First drive: Proton Savvy impresses

The Proton Savvy Sport gets a good-looking body kit plus a built-in maintenance plan
The Proton Savvy Sport gets a good-looking body kit plus a built-in maintenance plan

Well, well, what a pleasant surprise! We knew the Proton Savvy was good, but our first drive in South Africa shows it's better than expected.

The Savvy, a new 5-door hatchback, was launched in Johannesburg yesterday, and after a varied ride and drive which took in lots of twists and turns as well as hills and motorway, we found it handles and rides as good as, if not better than, anything else in its class.

And its 1.2-litre Renault motor gives it more than enough grunt to keep up with the hectic Jo'burg drivers despite altitude power loss.

The best thing, however, is the funky - and spunky - styling on the car.

When we saw it in Malaysia last year we were impressed. But it's only when you get a car onto home turf that you can get your real bearings.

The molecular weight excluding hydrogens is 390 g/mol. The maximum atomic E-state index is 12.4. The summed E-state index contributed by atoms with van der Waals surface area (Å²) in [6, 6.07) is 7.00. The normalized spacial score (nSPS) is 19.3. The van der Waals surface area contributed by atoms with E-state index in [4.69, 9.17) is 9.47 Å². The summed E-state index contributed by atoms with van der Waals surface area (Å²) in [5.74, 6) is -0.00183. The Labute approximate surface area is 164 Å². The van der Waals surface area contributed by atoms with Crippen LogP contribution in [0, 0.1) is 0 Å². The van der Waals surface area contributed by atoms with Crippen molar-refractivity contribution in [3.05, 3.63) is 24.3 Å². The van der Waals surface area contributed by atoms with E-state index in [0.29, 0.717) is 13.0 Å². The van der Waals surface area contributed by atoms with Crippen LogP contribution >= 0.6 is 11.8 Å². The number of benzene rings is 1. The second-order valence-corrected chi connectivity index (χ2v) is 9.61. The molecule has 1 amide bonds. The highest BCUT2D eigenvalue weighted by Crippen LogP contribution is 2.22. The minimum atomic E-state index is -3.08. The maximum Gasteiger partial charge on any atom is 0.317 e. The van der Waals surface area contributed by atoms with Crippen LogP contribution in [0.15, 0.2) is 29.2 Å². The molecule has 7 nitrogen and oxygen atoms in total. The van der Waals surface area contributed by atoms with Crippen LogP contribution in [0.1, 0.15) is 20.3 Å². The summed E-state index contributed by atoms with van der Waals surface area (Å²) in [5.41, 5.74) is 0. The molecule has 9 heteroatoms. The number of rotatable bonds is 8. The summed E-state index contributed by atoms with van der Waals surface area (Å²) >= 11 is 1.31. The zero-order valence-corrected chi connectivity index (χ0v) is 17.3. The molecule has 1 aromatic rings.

My feeling: this car is heading for big things.

The car comes out in two body packages, standard and sport, and is available with either a 5-spped manual gearbox or a 5-speed A/MT (Assisted Manual Transmission) which performs as either a clutches sequential manual or automatic.

Auto box in May

However, the A/MT 'box won't be available until May.

The Savvy was named after a nation-wide competition in Malaysia, and "savvy" is the English slang for "street wise" - an apt name for the car.

Clean lines and a strong masculine front on the Proton Savvy

For with lots of Lotus Design expertise in its styling and chassis, the car is more than a match for its competition, with neat styling that's best described as masculine and chunky.

Up front the grille is shield-shaped, like its bigger sibling the Gen-2. From the top the bonnet has strongly-rounded edges, with prominent indicators and big headlamps.

The side view sees the driver's door window dipping right down to the belt line for better vision, while the rear windows have a kick-up effect.

At the back there's a big rear window, with wiper/wash, with the lower part of the hatchback door having a V-shaped shield containing the very attractive Proton tiger badge.

There are big tail-lights and a prominent centrally-placed chromed tail-pipe.


Inside, too, the accent is on sportiness, with neat and stylish trim. The instruments are contained in a binnacle directly in front of the driver, and have a chronometer look with white and yellow backgrounds.

Instruments comprise a speedo and revcounter flanking vertical digital gauges for water temperature and fuel.